By Dennis Polkow
Of all of the Rodgers & Hammerstein musicals, 1949’s “South Pacific” has the distinction of boasting the duo’s most well-known and beloved score. Considered by many to be the most romantic musical ever written, its tale of two star-crossed lovers—each involving American service personnel stationed in an exotic island locale—really struck a deep and resonant chord with postwar America.
And yet, because one lover was a Pacific Islander and the other a widower who had fathered children with a native, “South Pacific” also tackled what was a truly taboo subject matter in its day, one that remains a hot-button issue six decades later: racial prejudice. Although based on James Michener’s Pulitzer Prize-winning novel “Tales of the South Pacific,” which had placed the “n” word on the lips of American nurse Nellie Forbush, R & H were content to change this to “colored,” the politically correct 1940s Caucasian term for any darker race or nationality that wasn’t white or Asian. Even that was too much for 1949, as it turned out, but the duo would not back down.
The Act II song “You’ve Got to be Carefully Taught,” which had caused trouble from the first New Haven previews of the show, was widely and immensely criticized, even despised. But the song would stay, even if it meant the failure of the show. Even the Navy itself became involved when a lieutenant commander wrote the duo a letter in effect ordering that the song be cut, as if to question R & H’s patriotism if they did not. Oscar Hammerstein II quickly and carefully responded, “I am most anxious to make the point not only that prejudice exists and is a problem, but that its birth lies in teaching and not in the fallacious belief that there are biological, physiological, and mental differences between the races.”
Ironically, the popularity of the show was such that its first national tour made its way right smack into segregated theaters—and not all were in the South—but R & H would have none of it: any theater that wanted “South Pacific” had to integrate and, amazingly, most did. In 1953, however, when the show was playing in Atlanta, the Georgia state legislature actually introduced a bill to denounce “You Have to be Carefully Taught” in an otherwise “fine piece of entertainment” as “interracial propaganda inspired by Moscow.”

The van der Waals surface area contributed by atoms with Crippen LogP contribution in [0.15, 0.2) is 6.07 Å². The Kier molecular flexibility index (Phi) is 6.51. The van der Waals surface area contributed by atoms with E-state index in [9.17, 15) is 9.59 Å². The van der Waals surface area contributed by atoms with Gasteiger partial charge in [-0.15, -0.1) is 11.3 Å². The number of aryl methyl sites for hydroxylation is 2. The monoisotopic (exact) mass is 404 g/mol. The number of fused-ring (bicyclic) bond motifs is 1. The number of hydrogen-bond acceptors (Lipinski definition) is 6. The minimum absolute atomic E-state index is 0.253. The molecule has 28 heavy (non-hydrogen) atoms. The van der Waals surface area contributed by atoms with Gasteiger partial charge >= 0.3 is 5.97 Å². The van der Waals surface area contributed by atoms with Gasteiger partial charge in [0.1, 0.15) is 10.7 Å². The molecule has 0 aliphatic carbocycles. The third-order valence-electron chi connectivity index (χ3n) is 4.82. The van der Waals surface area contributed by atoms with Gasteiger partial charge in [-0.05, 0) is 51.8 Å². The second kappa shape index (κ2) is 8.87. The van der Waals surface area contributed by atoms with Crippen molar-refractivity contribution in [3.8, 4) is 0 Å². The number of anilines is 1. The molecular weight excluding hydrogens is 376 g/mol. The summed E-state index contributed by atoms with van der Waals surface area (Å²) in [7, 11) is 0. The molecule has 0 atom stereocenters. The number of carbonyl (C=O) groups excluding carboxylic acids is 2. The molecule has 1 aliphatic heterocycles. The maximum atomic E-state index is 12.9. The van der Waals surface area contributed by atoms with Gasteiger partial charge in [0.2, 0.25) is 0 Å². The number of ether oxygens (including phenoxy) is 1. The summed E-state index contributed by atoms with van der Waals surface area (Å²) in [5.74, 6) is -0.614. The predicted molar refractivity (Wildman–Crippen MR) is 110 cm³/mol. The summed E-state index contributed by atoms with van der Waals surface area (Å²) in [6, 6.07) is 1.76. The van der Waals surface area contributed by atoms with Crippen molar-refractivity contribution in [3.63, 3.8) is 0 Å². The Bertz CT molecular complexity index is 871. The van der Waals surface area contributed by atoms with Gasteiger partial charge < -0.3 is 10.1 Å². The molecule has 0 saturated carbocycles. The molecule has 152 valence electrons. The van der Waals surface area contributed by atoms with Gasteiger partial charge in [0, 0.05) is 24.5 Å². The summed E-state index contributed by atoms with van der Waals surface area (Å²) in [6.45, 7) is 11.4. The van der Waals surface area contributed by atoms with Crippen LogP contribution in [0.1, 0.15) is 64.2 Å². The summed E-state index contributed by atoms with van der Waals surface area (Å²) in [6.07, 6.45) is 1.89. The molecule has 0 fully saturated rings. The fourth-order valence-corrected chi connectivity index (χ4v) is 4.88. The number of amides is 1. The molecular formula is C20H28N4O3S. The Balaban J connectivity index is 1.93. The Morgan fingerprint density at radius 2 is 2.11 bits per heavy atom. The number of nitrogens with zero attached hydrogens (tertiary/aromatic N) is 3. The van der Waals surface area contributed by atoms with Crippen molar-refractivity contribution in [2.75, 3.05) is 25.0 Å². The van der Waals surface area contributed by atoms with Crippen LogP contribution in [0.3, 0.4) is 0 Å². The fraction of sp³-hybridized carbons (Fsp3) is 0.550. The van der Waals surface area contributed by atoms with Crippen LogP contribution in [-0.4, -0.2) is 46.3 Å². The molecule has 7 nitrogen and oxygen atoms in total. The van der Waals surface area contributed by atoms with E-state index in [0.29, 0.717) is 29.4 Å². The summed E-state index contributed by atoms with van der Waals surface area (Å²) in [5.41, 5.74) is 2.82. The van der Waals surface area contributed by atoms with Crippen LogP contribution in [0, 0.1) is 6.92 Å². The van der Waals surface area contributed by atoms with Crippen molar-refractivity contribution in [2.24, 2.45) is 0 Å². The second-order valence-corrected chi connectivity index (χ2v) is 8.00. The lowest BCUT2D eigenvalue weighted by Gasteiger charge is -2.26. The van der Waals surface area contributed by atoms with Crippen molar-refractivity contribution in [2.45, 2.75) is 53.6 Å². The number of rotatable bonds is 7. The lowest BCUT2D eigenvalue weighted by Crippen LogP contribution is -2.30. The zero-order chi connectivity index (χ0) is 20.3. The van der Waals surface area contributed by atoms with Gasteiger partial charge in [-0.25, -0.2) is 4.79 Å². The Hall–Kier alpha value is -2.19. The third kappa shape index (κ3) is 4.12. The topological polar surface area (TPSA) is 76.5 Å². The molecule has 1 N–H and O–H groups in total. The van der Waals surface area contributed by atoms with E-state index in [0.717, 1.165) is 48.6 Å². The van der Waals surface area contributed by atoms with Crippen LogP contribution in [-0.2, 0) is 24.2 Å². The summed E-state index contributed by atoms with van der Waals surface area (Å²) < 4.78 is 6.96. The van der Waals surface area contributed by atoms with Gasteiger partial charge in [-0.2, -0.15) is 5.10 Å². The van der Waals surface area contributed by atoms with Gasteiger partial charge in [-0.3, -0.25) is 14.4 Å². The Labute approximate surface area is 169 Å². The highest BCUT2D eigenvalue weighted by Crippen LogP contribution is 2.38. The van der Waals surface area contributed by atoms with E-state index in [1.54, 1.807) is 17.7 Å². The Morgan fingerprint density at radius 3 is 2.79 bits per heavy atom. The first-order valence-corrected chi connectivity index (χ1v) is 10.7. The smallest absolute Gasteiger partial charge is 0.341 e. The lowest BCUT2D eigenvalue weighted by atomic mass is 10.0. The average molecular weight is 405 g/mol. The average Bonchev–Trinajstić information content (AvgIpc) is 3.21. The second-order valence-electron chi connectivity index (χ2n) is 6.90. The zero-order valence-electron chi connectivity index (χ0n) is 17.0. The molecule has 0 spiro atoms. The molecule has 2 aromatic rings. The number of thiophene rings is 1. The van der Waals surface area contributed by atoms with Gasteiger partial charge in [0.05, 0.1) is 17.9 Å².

Some have seen the controversy as part of why it has taken more than sixty years for a Broadway revival of “South Pacific,” but there are also the demands of the score, which are considerable. Italian bass-baritone Ezio Pinza originated the role of Emile de Becque, and while the show has always been a staple of opera companies, more often than not, show voices have been used in other productions. R & H’s original intentions were to use the best of both of the opera and musical-theater worlds (Mary Martin originated the role of Nellie Forbush) and that is the approach of the current Broadway revival that recently began its national tour and which is coming to the area next week.
American bass-baritone David Pittsinger, a bona fide opera star who just sang the role of Angelotti in the Metropolitan Opera production of Puccini’s “Tosca” that was also shown around the country in movie theaters, recently serenaded the media at a luncheon given by the Rosemont Theatre to promote the seven-time Tony Award-winning production, which is touching down—elaborate airplane, ships, full orchestra, chorus, dancers and all—at the suburban venue for Thanksgiving week.
Without a microphone, Pittsinger offered up one of the most sparkling renditions of “Some Enchanted Evening” imaginable, as well as “This Nearly was Mine” as an encore, without the wobble often associated with the fact that aging and retired opera stars have usually taken this role (Pittsinger is 46). The show has immense significance for him, as not only does he center his career in France (the lead character is French) but his marriage and children are interracial as well. If the passion with which Pittsinger not only performed but spoke of the ongoing significance of the show’s message is any indication, this is going to be one hell of a show.
“South Pacific” plays from November 24-29 at the Rosemont Theatre, 5400 N. River Road, Rosemont, (800)745-3000, $39.50-$79.50.